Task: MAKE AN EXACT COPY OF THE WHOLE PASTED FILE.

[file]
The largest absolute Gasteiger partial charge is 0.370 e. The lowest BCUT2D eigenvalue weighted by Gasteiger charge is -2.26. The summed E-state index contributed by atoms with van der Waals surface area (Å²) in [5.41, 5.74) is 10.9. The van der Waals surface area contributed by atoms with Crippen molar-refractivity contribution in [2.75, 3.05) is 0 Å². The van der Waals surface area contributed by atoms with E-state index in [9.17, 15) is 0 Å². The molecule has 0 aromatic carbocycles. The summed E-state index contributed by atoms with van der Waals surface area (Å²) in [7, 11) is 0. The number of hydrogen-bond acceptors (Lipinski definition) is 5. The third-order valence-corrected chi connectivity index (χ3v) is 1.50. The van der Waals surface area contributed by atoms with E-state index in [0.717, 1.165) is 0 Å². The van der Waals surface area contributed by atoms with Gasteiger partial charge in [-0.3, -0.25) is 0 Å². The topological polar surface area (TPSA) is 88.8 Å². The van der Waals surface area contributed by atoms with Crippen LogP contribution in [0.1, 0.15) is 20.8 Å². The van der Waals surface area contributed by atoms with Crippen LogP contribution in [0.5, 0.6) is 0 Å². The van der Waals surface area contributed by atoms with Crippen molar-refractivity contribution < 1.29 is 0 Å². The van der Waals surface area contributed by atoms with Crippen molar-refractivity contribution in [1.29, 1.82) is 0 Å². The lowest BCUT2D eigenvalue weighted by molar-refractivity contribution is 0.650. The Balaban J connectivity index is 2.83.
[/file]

The largest absolute Gasteiger partial charge is 0.370 e. The lowest BCUT2D eigenvalue weighted by Gasteiger charge is -2.26. The summed E-state index contributed by atoms with van der Waals surface area (Å²) in [5.41, 5.74) is 10.9. The van der Waals surface area contributed by atoms with Crippen molar-refractivity contribution in [2.75, 3.05) is 0 Å². The van der Waals surface area contributed by atoms with E-state index in [9.17, 15) is 0 Å². The molecule has 0 aromatic carbocycles. The summed E-state index contributed by atoms with van der Waals surface area (Å²) in [7, 11) is 0. The number of hydrogen-bond acceptors (Lipinski definition) is 5. The third-order valence-corrected chi connectivity index (χ3v) is 1.50. The van der Waals surface area contributed by atoms with E-state index in [0.717, 1.165) is 0 Å². The van der Waals surface area contributed by atoms with Gasteiger partial charge in [-0.3, -0.25) is 0 Å². The topological polar surface area (TPSA) is 88.8 Å². The van der Waals surface area contributed by atoms with Crippen LogP contribution in [0.1, 0.15) is 20.8 Å². The van der Waals surface area contributed by atoms with Crippen LogP contribution in [0.5, 0.6) is 0 Å². The van der Waals surface area contributed by atoms with Crippen molar-refractivity contribution < 1.29 is 0 Å². The van der Waals surface area contributed by atoms with Crippen molar-refractivity contribution in [1.29, 1.82) is 0 Å². The lowest BCUT2D eigenvalue weighted by molar-refractivity contribution is 0.650. The Balaban J connectivity index is 2.83.